It appears that Mitsubishi Heavy Industries (MHI) is hoping that advances in hydrogen fuel cells may extend the life of its ageing CRJ regional jet product line that it acquired last year from Bombardier.

There is a very large installed fleet of 50 to 110 seat CRJ regional jets in North America and Europe, but these aircraft will be retired in the coming years unless MHI’s regional aviation company, MHI RJ Aviation Group (MHIRJ), can develop a ‘re-life’ program for the aircraft.

Embraer has already declared it plans to develop a new regional turboprop aircraft that it sees could be a replacement for aging CRJ regional jets in North America, starting with 50-seat CRJ200s.

The general consensus in the industry is that 50-seat aircraft are the largest aircraft that could be powered by hydrogen fuel cells and that even larger aircraft, if they were to be powered by hydrogen, would need to burn hydrogen in a turbine.

ZeroAvia’s research and development has been focused on developing aircraft powertrains that use fuel cells.

The US-UK company completed its first hydrogen-powered flight last September using a six-seat Piper M-class aircraft. It is now converting a 19-seat Dornier 228 to be powered by a hydrogen fuel-cell, “with a first test flight expected in the coming months,” it says.

ZeroAvia is working to certify the Dornier 288 to be powered by hydrogen fuel cells. Picture credit: ZeroAvia

ZeroAvia says it “plans certification and market entry for its 19-seat powertrain by 2024 and is eyeing towards larger [turboprop] aircraft 50-80 seats by 2026, and regional jets around 2028.”

ZeroAvia says it and MHIRJ “have signed an agreement [memorandum of understanding] to cooperate in developing hydrogen-electric propulsion for regional jet applications.”

But the statement makes no mention of which aircraft types.

It says: “The collaboration with MHIRJ will leverage ZeroAvia’s hydrogen fuel cell powertrain technology and MHIRJ’s aircraft design, certification and support experience to create aircraft solutions, which not only have the potential to deliver new aircraft with hydrogen-electric propulsion, but also to efficiently retrofit existing aircraft in the market.”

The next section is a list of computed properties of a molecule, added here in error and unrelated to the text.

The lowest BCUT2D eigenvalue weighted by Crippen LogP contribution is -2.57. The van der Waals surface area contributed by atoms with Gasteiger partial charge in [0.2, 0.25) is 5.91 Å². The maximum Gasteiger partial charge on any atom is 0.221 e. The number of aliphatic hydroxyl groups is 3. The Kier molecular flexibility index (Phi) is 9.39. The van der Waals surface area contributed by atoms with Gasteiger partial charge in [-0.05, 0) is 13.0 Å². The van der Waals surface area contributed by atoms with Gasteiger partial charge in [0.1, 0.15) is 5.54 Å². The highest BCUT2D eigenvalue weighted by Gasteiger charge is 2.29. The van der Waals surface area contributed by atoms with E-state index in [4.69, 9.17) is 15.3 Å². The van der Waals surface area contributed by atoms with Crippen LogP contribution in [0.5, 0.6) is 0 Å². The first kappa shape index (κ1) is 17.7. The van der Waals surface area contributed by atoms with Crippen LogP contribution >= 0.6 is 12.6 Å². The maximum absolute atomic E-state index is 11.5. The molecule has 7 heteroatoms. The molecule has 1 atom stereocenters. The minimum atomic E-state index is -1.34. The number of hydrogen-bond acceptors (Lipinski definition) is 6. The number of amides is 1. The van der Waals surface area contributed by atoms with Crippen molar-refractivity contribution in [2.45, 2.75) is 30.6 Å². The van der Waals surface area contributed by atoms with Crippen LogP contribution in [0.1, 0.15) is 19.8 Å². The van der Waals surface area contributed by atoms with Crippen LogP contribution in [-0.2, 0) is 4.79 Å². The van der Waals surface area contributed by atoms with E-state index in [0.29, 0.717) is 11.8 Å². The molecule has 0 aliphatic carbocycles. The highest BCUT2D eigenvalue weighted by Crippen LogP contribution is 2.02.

The fact there are limits to how large an aircraft can be powered by fuel cells, would suggest the CRJ200 is the prime candidate to be retrofitted. Besides being the smallest, it is the oldest type in the CRJ product portfolio.

The aircraft was developed in the late 1980s, very early 1990s. The three largest operators are US regional carriers Skywest Airlines, with around 140; Air Wisconsin, around 65; and Endeavour Air around 50.

Hiro Yamamoto, president and CEO of MHIRJ says: “Regional aircraft are … more able to exploit the new technologies on the horizon – than larger aircraft – and, therefore, it [the CRJ program] is a logical place for this development.”

The press release from ZeroAvia says that under the MoU, “MHIRJ will be also supporting ZeroAvia by providing engineering services in support of the certification of the engines to PART 33 for aircraft, as well as assisting ZeroAvia by providing advisory services evaluating the feasibility of a green retrofit program for regional aircraft.”

MHIRJ is the type-certificate holder to the CRJ program which it bought from Bombardier last year and includes the CRJ200, CRJ700, CRJ900 and CRJ1000.